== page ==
Remembering how to read

Doug Belshaw writes that we are in danger of loosing something fundamental:

"There was a real sense in the 1990s that reading on screen was very different to reading on paper. We’ve kind of lost that sense of difference, and I think perhaps we need to regain it"

Reading online and on our devices has become like tweeting, a throwaway act where we don't take in the words. Sharing is only a tap away and we read with an underlying agenda: can I write about this, what's the best quote, the pithy takeaway?

Just consider the "books" I got yesterday. I put books in inverted commas because while they have the format of a book (made from bound paper with a cover) they are a selection of carefully curated extracts designed for speed and convenience, to be dipped in and out of rather than read front to back.

It's wrong that we become beguiled by headlines, feed on "bite size" chunks, and share to social networks without even reading the piece based solely on the promise of what it contains.

Doug quotes:

"The suggestion that, in a few generations, our experience of media will be reinvented shouldn’t surprise us. We should, instead, marvel at the fact we ever read books at all."

Just because throughout most of human history we got by perfectly well without books, and widespread literacy is a relatively recent phenomenon, that doesn't mean we should cast them aside as though they never mattered.

Reading on paper or a screen need not be different but we should approach both as though they were the former.

We should become beguiled by the stories, by the meanings and the messages; dive deep into something, loose ourselves in it whether it's a book, blog post, whatever. Stop looking for the cheap points and make the effort to truly understand what is in front of us.

  1. amit says: #
    Oh, I couldn't agree more. I had shared my thoughts on the original post by Michael Harris. We do need to read more, and better.
  2. EddieHinkle says: #
    I definitely notice that issue with reading on my phone and computer. It’s one reason I love my Kindle. It reminds me of all the nice things of a book while the benefits of digital (highlighting, searching, storing as many books as you want)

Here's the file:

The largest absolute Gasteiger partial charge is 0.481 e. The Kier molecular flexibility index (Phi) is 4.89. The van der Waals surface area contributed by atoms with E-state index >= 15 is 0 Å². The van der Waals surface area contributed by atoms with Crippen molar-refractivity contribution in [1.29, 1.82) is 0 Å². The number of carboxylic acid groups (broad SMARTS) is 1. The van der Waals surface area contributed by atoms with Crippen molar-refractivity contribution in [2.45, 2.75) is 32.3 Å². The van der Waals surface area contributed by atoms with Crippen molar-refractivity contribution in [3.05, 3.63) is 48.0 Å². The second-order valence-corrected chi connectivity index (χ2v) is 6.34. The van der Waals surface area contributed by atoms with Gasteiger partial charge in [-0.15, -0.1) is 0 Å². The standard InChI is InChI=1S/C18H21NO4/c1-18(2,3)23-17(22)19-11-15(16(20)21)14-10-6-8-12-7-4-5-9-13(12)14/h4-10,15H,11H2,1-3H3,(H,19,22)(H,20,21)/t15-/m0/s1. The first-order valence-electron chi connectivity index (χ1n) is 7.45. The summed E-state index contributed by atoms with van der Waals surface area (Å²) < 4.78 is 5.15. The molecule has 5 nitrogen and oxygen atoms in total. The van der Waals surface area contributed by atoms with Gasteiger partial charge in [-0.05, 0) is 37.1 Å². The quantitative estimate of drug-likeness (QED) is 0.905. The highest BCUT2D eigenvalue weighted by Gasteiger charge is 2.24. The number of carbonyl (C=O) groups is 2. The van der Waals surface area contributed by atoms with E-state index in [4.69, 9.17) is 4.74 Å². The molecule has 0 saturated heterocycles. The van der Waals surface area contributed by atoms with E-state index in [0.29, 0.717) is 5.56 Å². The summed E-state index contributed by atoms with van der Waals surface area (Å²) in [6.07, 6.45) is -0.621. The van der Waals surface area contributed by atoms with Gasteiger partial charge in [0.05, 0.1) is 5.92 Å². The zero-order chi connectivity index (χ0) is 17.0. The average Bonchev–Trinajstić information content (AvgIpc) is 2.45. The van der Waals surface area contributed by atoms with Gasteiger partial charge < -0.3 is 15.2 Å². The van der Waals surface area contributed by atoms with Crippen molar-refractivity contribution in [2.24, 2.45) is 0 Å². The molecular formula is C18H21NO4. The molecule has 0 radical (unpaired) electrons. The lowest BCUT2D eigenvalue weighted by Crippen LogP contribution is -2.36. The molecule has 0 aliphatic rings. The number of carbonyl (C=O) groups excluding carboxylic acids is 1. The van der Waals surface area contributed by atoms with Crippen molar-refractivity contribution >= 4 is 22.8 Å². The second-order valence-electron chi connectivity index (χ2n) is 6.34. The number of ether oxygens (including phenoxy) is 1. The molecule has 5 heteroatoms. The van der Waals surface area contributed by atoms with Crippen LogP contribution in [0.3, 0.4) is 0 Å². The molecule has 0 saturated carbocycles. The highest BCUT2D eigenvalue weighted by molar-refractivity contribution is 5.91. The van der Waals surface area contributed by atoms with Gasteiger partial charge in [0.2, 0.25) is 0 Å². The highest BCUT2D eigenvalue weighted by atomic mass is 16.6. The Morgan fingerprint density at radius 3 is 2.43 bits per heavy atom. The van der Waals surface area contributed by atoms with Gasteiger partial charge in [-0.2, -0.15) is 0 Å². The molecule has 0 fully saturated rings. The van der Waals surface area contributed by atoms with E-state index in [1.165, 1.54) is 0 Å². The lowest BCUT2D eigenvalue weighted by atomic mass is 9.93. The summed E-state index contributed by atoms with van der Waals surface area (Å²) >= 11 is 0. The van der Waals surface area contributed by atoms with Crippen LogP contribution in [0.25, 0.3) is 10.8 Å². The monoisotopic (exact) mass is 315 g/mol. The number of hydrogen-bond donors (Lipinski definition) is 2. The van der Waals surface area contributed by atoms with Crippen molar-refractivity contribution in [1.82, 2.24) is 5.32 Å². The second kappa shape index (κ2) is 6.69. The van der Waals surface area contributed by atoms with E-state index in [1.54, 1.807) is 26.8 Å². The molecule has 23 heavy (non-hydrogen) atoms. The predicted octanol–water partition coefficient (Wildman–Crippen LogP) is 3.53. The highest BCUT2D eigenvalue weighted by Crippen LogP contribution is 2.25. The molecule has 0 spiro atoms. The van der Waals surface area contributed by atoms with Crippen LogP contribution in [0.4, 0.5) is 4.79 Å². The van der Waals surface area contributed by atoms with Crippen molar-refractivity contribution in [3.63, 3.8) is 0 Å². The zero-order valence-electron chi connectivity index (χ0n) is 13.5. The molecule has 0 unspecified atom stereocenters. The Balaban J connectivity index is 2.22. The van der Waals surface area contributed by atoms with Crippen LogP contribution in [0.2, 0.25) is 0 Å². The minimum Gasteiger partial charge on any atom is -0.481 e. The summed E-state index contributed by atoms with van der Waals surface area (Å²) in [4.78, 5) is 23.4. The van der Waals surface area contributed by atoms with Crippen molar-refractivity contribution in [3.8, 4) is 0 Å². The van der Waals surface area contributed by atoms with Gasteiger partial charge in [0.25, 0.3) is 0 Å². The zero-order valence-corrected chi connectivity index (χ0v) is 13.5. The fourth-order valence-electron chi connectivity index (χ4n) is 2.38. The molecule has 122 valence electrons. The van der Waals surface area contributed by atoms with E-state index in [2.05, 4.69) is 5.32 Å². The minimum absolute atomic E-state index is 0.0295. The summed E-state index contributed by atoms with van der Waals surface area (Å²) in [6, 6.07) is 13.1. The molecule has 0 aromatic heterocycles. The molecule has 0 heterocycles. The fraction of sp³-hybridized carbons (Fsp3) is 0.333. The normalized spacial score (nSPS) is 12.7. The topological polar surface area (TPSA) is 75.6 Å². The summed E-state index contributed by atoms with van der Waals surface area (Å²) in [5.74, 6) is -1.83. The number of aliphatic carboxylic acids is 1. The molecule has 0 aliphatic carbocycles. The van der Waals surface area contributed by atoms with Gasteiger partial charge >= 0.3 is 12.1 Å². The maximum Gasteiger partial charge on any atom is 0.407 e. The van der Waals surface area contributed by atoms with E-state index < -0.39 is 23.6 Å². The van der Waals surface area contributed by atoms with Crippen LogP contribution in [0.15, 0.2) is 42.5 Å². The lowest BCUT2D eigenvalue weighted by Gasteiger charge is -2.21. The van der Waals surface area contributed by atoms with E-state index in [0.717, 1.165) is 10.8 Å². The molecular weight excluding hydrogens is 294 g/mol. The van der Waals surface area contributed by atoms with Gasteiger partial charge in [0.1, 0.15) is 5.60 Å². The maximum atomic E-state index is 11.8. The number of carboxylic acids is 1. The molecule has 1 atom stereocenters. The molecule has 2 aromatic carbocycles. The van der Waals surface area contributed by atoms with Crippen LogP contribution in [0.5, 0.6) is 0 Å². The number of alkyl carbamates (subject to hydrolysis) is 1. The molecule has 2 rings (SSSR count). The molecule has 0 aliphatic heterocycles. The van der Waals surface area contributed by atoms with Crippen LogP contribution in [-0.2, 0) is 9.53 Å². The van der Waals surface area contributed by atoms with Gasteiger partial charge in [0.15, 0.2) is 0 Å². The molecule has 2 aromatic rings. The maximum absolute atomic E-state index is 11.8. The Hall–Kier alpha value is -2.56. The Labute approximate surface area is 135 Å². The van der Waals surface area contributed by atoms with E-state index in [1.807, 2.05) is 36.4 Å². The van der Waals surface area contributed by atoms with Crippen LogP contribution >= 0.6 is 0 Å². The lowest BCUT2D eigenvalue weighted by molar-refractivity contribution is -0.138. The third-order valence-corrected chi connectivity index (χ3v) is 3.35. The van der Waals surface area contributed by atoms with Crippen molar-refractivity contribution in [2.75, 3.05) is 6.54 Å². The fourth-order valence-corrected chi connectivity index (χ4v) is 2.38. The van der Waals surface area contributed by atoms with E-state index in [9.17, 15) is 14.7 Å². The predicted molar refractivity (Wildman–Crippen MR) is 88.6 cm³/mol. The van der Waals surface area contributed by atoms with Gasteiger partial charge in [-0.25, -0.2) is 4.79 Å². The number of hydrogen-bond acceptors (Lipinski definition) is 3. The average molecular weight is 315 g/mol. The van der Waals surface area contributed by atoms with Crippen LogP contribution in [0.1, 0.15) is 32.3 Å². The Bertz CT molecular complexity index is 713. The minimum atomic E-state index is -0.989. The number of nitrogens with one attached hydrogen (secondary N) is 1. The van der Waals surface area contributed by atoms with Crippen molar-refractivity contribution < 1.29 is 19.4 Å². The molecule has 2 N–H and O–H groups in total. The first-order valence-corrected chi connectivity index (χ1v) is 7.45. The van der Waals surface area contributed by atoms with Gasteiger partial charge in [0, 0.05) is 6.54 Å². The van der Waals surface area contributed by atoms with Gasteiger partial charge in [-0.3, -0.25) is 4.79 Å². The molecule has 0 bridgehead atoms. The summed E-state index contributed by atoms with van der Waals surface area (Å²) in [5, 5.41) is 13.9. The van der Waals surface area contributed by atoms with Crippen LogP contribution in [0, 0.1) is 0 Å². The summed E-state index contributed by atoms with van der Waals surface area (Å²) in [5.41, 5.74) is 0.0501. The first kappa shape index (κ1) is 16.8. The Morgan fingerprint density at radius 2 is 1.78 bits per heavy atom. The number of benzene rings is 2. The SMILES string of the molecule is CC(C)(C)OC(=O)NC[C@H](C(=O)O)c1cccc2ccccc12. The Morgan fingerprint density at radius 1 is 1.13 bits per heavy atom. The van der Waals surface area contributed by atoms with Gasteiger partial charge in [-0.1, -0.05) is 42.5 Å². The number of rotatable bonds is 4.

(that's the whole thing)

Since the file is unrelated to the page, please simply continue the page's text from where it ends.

3. herself says: #
    very true. Though I am a reader through-and-through and love the long form. Twitter-style short fiction, and even flash fiction still doesn't appeal as much - even when done well. Funny though how Reader's Digests are still so culturally reviled...
  4. oyam says: #
    completely agree, I noticed this with my own reading too. Although, I usually get books from library, I’ll often purchase digital versions of the ones I liked or enjoyed for notes, highlights, search, and easy reference.
  5. Colin Walker says: #
    I hadn’t gotten to the original yet so will save that for my commute. I agree about the distractions which is why most of mine are off and my phone is always on silent - select ones go to the Watch but it’s easier to ignore there.
    1. Doug Belshaw says: #
      Thanksk for referencing my post, Colin! I think the fact that you posted this without reading the original post I referenced serves to reinforce the point ;)
  6. A few disparate comments: "we read with an underlying agenda: can I write about this, what's the best quote, the pithy takeaway?" I wonder whether this is unique to bloggers, who are always looking for things to write about. I admit to having fallen into this trap. "It's wrong that we... share to social networks without even reading the piece based solely on the promise of what it contains." I love the comment in a friend of mine's Twitter bio: "If I Tweet it, I've read it." "Reading on paper or a screen need not be different". I still find the experience quite different. The Kindle's definitely better than other devices (it's not like staring into the Bat Signal, for one), but still not the same. And poetry's pretty bad on the Kindle too. It often messes up the line breaks. Agree thoroughly with your last paragraph, which is the guts of your message. :)
    1. Sorry, I included some asterisks thinking they'd come out like bullets, but they've disappeared altogether. Hopefully you can make sense of what I've written.
  7. unoabraham says: #
    Something I realized… I have stopped reading on the Internet too. I use a text to speech conversion add-on that reads the webpages for me, and I'm constantly on the lookout on how to send something to either Google Home or Alexa and have them read to me.

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